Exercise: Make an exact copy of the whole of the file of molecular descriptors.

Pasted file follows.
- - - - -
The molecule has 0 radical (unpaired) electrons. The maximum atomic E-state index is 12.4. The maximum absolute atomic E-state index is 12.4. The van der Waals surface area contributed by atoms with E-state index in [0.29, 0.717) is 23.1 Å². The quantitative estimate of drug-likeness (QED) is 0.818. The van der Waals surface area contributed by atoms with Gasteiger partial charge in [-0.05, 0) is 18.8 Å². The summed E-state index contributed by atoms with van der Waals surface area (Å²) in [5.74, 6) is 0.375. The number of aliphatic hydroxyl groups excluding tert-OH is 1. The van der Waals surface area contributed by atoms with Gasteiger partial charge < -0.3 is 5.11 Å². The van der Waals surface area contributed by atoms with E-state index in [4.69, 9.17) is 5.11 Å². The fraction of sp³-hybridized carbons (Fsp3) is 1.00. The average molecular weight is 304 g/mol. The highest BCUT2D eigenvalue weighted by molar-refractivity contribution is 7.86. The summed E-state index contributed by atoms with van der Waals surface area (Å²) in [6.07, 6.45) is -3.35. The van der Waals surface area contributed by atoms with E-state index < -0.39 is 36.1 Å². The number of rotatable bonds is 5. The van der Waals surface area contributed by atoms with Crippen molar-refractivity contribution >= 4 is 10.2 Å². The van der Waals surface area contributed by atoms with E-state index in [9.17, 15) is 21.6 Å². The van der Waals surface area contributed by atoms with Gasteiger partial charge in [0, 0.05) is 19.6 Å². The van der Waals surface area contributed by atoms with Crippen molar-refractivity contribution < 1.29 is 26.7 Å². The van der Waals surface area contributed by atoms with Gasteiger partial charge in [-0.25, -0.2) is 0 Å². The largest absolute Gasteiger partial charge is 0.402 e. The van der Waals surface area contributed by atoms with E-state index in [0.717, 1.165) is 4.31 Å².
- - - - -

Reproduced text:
The molecule has 0 radical (unpaired) electrons. The maximum atomic E-state index is 12.4. The maximum absolute atomic E-state index is 12.4. The van der Waals surface area contributed by atoms with E-state index in [0.29, 0.717) is 23.1 Å². The quantitative estimate of drug-likeness (QED) is 0.818. The van der Waals surface area contributed by atoms with Gasteiger partial charge in [-0.05, 0) is 18.8 Å². The summed E-state index contributed by atoms with van der Waals surface area (Å²) in [5.74, 6) is 0.375. The number of aliphatic hydroxyl groups excluding tert-OH is 1. The van der Waals surface area contributed by atoms with Gasteiger partial charge < -0.3 is 5.11 Å². The van der Waals surface area contributed by atoms with E-state index in [4.69, 9.17) is 5.11 Å². The fraction of sp³-hybridized carbons (Fsp3) is 1.00. The average molecular weight is 304 g/mol. The highest BCUT2D eigenvalue weighted by molar-refractivity contribution is 7.86. The summed E-state index contributed by atoms with van der Waals surface area (Å²) in [6.07, 6.45) is -3.35. The van der Waals surface area contributed by atoms with E-state index < -0.39 is 36.1 Å². The number of rotatable bonds is 5. The van der Waals surface area contributed by atoms with Crippen molar-refractivity contribution >= 4 is 10.2 Å². The van der Waals surface area contributed by atoms with E-state index in [9.17, 15) is 21.6 Å². The van der Waals surface area contributed by atoms with Gasteiger partial charge in [0, 0.05) is 19.6 Å². The van der Waals surface area contributed by atoms with Crippen molar-refractivity contribution < 1.29 is 26.7 Å². The van der Waals surface area contributed by atoms with Gasteiger partial charge in [-0.25, -0.2) is 0 Å². The largest absolute Gasteiger partial charge is 0.402 e. The van der Waals surface area contributed by atoms with E-state index in [0.717, 1.165) is 4.31 Å².